Unlike his father Chandragupta (who turned to Jainism in the later part of his life), Bindusara was an Ājīvika. Bindusara's guru Pingalavatsa (alias Janasana) was a Brahmin Ājīvika. One of Bindusara's wives, Rani Subhadrangi (Queen Aggamahesi) was a Brahmin also of the Ajivika sect from Champa (present Bhagalpur district). Bindusara is accredited with giving several grants to Brahmin monasteries (Brahmana-bhatto).
Bindusara died in 272 BCE (some records say 268 BCE) and was succeeded by his son Ashoka.
Bindusara extended his empire further as far as south Mysore. He conquered sixteen states and extended the empire from sea to sea. The empire included the whole of India except the region of Kalinga (modern Orissa) and the Tamil kingdoms of the south. Kalinga was conquered by Bindusara's son Ashoka.
Early Tamil poets speak of Mauryan chariots thundering across the land, their white pennants brilliant in the sunshine. Bindusara campaigned in the Deccan, extending the Mauryan empire in the peninsula to as far as Mysore. He is said to have conquered 'the land between the two seas', presumably the Arabian sea and the Bay of Bengal.
Administration during Bindusara's Reign
Bindusara maintained good relations with Seleucus I Nicator and the emperors regularly exchanged ambassadors and presents. He also maintained the friendly relations with the Hellenic West established by his father. Ambassadors from Syria and Egypt lived at Bindusara's court.
|“||But dried figs were so very much sought after by all men (for really, as Aristophanes says, There's really nothing nicer than dried figs), that even Amitrochates, the king of the Indians, wrote to Antiochus, entreating him (it is Hegesander from Delphi who tells this story) to buy and send him some sweet wine, and some dried figs, and a sophist; and that Antiochus wrote to him in answer, "The dry figs and the sweet wine we will send you; but it is not lawful for a sophist to be sold in Greece." Athenaeus, Deipnosophistae XIV.67||”|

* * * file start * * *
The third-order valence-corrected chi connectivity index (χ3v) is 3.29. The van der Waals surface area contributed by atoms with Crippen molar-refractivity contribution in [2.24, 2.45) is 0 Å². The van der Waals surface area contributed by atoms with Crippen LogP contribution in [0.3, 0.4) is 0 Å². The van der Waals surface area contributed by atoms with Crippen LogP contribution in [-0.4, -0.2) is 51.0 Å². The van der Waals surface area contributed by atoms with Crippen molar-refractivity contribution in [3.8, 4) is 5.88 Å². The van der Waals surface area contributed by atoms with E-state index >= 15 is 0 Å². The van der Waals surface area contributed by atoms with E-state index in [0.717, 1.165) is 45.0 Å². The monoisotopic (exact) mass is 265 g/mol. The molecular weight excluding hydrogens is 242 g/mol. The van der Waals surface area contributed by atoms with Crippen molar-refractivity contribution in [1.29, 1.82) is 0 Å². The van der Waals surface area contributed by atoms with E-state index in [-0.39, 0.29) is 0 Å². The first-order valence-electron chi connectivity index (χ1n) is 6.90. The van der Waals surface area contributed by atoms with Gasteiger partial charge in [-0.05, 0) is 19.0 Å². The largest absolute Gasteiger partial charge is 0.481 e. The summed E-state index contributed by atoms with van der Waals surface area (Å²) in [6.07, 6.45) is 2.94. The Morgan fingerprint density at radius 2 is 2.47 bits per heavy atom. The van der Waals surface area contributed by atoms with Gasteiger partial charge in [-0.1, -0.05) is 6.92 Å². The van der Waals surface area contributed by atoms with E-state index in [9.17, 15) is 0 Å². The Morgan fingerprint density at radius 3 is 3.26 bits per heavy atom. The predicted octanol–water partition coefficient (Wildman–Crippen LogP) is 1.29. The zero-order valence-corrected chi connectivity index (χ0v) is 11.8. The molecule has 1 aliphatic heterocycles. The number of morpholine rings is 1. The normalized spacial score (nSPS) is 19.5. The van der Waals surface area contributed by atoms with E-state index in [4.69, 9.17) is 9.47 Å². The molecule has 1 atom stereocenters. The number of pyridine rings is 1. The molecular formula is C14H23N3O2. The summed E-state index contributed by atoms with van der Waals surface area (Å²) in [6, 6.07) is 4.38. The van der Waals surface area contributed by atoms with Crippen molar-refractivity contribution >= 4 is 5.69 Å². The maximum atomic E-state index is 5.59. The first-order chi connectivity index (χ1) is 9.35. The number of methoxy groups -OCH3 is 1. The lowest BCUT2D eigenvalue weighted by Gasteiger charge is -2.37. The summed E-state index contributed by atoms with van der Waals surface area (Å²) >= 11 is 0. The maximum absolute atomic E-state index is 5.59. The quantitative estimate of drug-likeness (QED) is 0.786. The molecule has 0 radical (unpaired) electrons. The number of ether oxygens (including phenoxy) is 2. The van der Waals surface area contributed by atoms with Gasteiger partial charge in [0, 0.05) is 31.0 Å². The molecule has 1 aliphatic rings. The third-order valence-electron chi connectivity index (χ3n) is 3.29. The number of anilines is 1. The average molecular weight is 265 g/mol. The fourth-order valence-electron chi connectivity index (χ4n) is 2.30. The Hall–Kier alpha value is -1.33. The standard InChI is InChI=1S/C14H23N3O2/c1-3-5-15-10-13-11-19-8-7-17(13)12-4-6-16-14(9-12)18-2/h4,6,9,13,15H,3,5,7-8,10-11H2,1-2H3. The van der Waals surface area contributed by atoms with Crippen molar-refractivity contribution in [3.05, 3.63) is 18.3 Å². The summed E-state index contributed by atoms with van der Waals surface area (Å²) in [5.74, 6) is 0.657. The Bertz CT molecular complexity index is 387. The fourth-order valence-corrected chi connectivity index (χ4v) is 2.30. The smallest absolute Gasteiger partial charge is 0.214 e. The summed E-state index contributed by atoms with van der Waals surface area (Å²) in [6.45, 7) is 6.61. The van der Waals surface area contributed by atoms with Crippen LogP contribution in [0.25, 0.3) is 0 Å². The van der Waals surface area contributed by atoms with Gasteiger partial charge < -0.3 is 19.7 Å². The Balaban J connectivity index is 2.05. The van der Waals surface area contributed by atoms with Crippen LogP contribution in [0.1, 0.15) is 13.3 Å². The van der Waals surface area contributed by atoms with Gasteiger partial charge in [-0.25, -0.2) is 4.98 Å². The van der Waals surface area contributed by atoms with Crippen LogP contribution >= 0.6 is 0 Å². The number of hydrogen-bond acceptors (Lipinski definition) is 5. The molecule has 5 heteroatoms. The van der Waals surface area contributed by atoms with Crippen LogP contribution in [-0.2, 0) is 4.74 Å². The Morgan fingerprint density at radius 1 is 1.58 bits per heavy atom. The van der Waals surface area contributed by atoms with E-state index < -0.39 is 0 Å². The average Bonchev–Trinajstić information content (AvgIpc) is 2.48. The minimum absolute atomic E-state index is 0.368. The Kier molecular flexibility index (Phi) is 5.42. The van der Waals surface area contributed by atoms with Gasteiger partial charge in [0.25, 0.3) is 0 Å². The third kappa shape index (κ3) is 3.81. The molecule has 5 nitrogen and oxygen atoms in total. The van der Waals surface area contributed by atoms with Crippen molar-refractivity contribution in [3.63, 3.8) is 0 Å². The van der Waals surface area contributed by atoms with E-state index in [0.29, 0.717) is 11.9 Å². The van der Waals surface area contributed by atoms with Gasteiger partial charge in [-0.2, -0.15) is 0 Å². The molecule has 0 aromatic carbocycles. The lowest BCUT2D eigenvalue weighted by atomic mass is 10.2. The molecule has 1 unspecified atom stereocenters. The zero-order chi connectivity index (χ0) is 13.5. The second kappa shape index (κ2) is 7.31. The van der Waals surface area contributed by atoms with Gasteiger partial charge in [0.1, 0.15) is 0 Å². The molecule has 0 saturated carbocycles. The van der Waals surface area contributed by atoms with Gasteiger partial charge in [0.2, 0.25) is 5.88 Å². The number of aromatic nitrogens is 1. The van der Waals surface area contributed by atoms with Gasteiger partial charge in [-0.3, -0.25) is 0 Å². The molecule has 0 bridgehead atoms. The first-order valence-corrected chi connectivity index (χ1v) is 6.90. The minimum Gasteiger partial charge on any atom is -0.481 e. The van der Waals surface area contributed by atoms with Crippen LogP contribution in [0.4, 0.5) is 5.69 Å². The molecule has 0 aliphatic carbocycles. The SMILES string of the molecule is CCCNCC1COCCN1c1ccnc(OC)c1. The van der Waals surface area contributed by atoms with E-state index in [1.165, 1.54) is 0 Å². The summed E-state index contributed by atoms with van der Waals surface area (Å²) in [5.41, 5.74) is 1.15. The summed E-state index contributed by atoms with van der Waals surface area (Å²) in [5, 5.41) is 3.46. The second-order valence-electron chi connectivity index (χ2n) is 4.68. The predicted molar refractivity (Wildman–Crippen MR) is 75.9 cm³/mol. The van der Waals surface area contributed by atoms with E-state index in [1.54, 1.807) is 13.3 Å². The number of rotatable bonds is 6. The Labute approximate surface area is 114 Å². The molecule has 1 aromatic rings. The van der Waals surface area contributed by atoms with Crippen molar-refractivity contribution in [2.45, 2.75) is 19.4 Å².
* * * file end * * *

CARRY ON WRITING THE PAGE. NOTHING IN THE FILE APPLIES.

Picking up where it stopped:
- Bindusara appears briefly in the 2001 epic Indian historical drama film Aśoka. Gerson da Cunha portrayed Bindusara in the film.
- In the Indian television series Chakravartin Ashoka Samrat, Bindusara has been portrayed by Sameer Dharmadhikari.
- Sailendra Nath Sen (1999). Ancient Indian History and Civilization. New Age International. p. 142. ISBN 978-81-224-1198-0.
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- Hurry, Alain Daniélou ; translated from the French by Kenneth (2003). A brief history of India. Rochester. VT: Inner Traditions. p. 108. ISBN 978-0892819232.
- Wilhelm Geiger (1908). The Dīpavaṃsa and Mahāvaṃsa and their historical development in Ceylon. H. C. Cottle, Government Printer, Ceylon. p. 40. OCLC 559688590.
- M. Srinivasachariar. History of classical Sanskrit literature (3 ed.). Motilal Banarsidass. p. 550. ISBN 978-81-208-0284-1.
- P.109 A brief history of India by Alain Daniélou, Kenneth Hurry
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- Anukul Chandra Banerjee (1999). Sanghasen Singh, ed. Buddhism in comparative light. Delhi: Indo-Pub. House. p. 24. ISBN 8186823042. Retrieved 8 April 2013.
- Beni Madhab Barua; Ishwar Nath Topa (1968). Asoka and his inscriptions 1 (3rd ed.). Calcutta: New Age Publishers. p. 171. OCLC 610327889. Retrieved 8 April 2013.